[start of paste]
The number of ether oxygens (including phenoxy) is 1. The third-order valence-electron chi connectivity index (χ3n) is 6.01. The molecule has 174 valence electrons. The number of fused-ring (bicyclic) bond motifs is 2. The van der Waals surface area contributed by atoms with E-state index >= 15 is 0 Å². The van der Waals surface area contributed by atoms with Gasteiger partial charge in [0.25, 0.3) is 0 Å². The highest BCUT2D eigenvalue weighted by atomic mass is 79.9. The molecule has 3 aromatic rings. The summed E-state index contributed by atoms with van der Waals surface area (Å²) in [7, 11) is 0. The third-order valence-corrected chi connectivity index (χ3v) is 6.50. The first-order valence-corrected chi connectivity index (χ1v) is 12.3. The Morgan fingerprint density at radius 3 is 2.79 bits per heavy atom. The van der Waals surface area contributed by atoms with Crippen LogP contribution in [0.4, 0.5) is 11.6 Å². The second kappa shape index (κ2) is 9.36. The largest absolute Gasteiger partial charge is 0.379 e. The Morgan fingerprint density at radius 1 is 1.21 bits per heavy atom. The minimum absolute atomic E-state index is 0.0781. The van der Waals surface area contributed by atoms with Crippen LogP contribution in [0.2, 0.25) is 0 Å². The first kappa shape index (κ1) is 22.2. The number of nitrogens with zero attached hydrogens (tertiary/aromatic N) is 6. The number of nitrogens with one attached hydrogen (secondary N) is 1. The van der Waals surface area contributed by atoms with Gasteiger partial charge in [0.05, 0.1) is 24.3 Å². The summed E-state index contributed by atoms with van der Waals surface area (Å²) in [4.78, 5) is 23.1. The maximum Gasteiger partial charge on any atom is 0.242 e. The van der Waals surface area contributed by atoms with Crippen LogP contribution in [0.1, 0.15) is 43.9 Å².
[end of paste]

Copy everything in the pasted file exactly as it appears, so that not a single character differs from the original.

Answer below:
The number of ether oxygens (including phenoxy) is 1. The third-order valence-electron chi connectivity index (χ3n) is 6.01. The molecule has 174 valence electrons. The number of fused-ring (bicyclic) bond motifs is 2. The van der Waals surface area contributed by atoms with E-state index >= 15 is 0 Å². The van der Waals surface area contributed by atoms with Gasteiger partial charge in [0.25, 0.3) is 0 Å². The highest BCUT2D eigenvalue weighted by atomic mass is 79.9. The molecule has 3 aromatic rings. The summed E-state index contributed by atoms with van der Waals surface area (Å²) in [7, 11) is 0. The third-order valence-corrected chi connectivity index (χ3v) is 6.50. The first-order valence-corrected chi connectivity index (χ1v) is 12.3. The Morgan fingerprint density at radius 3 is 2.79 bits per heavy atom. The van der Waals surface area contributed by atoms with Crippen LogP contribution in [0.4, 0.5) is 11.6 Å². The second kappa shape index (κ2) is 9.36. The largest absolute Gasteiger partial charge is 0.379 e. The Morgan fingerprint density at radius 1 is 1.21 bits per heavy atom. The minimum absolute atomic E-state index is 0.0781. The van der Waals surface area contributed by atoms with Crippen LogP contribution in [0.2, 0.25) is 0 Å². The first kappa shape index (κ1) is 22.2. The number of nitrogens with zero attached hydrogens (tertiary/aromatic N) is 6. The number of nitrogens with one attached hydrogen (secondary N) is 1. The van der Waals surface area contributed by atoms with Gasteiger partial charge in [0.05, 0.1) is 24.3 Å². The summed E-state index contributed by atoms with van der Waals surface area (Å²) in [4.78, 5) is 23.1. The maximum Gasteiger partial charge on any atom is 0.242 e. The van der Waals surface area contributed by atoms with Crippen LogP contribution in [0.1, 0.15) is 43.9 Å².